Welcome to Wednesday, where Brazil's senate backs "crimes against humanity" charges against Jair Bolsonaro, the UN has a grim new climate report and Dune gets a sequel. Meanwhile, German daily Die Welt explores "Xi Jinping Thought," which is now being made part of Chinese schools' curriculum.

[*Italian]

🌎  7 THINGS TO KNOW RIGHT NOW

• Senators back Bolsonaro criminal charges: A Brazilian Senate panel has backed a report that supports charging President Jair Bolsonaro with crimes against humanity, for his alleged responsibility in the country's 600,000-plus COVID-19 deaths.

• Gas crisis in Moldova following Russian retaliation: Moldova, one of Europe's poorest countries, has for the first time challenged Russia's Gazprom following a price increase and failed contract negotiations, purchasing instead from Poland. In response, Russia has threatened to halt sales to the Eastern European country, which has previously acquired all of its gas from Gazprom.

• New UN climate report finds planned emission cuts fall short: The Emissions Gap Report 2021 concludes that country pledges to reduce greenhouse gas emissions aren't large enough to keep the global temperature rise below 1.5 °C degrees this century. The UN Environment Program predicts a 2.7 °C increase, with significant environmental impacts, but there is still hope that longer term net-zero goals will curtail some temperature rise.

• COVID update: As part of its long-awaited reopening, Australia will officially allow its citizens to travel abroad without a government waiver for the first time in more than 18 months. Bulgaria, meanwhile, hits record daily high COVID-19 cases as the Eastern European's hotel and restaurant association is planning protests over the implementation of the vaccination "green pass." In the U.S., a panel of government medical advisors backed the use of Pfizer COVID-19 vaccine for five to 11-year-olds.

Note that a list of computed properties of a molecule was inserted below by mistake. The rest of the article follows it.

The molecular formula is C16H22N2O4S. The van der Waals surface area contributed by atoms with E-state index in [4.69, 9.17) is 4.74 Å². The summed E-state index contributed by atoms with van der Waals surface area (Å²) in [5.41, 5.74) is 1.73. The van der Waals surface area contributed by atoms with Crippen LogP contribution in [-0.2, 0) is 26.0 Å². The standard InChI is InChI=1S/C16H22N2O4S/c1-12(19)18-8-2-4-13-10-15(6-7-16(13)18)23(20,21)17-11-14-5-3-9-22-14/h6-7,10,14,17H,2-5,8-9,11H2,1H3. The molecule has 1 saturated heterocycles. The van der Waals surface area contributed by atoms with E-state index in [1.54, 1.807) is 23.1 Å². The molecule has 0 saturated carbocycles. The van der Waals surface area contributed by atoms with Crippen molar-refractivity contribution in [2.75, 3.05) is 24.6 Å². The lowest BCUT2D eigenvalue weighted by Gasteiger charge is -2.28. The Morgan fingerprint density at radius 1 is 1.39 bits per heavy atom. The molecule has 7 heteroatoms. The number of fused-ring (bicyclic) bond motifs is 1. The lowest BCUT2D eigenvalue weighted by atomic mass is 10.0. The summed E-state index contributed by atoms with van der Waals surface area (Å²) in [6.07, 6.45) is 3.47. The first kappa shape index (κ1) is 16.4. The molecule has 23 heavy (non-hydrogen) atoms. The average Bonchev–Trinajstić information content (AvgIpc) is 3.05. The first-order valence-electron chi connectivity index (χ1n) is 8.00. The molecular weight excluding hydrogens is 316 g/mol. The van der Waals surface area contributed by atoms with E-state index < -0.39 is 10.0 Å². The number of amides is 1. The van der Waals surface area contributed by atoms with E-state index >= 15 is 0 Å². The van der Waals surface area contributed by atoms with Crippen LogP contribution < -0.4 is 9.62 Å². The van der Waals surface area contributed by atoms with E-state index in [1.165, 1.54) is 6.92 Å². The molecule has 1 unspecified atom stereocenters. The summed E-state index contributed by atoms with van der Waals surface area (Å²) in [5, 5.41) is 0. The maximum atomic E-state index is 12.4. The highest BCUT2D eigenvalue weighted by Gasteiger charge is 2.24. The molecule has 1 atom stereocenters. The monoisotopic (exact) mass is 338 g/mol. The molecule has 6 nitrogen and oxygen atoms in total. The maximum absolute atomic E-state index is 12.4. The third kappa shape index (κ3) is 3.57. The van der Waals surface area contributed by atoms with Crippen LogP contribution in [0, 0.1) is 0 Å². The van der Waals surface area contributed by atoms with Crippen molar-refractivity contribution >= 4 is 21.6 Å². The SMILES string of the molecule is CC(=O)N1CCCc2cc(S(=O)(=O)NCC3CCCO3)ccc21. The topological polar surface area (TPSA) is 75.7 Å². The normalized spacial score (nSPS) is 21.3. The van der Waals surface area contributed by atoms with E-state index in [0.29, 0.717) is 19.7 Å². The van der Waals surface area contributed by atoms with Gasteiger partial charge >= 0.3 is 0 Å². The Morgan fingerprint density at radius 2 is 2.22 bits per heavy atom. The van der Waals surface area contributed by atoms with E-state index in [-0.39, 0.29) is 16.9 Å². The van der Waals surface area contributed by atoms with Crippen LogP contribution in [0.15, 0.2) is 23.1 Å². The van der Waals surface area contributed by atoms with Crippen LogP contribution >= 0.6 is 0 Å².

• U.S. appeals decision to block Julian Assange extradition: The United States said it was "extremely disappointed" in a UK judge's ruling that Assange, the founder of Wikileaks, would be a suicide risk of he traveled across the Atlantic. In the U.S., he faces 18 charges related to the 2010 release of 500,000 secret files related to U.S. military activity.

• Deposed Sudan prime minister released: Prime Minister Abdalla Hamdok has been released from custody, though remains under heavy guard after Sudan's military coup. Protests against the coup have continued in the capital Khartoum, as Hamdok has called for the release of other detained governmental officials.

Dune Part 2 confirmed: The world will get to see Timothée Chalamet ride a sandworm: The second installment of the sci-fi epic and global box office hit has officially been greenlit, set to hit the screens in 2023.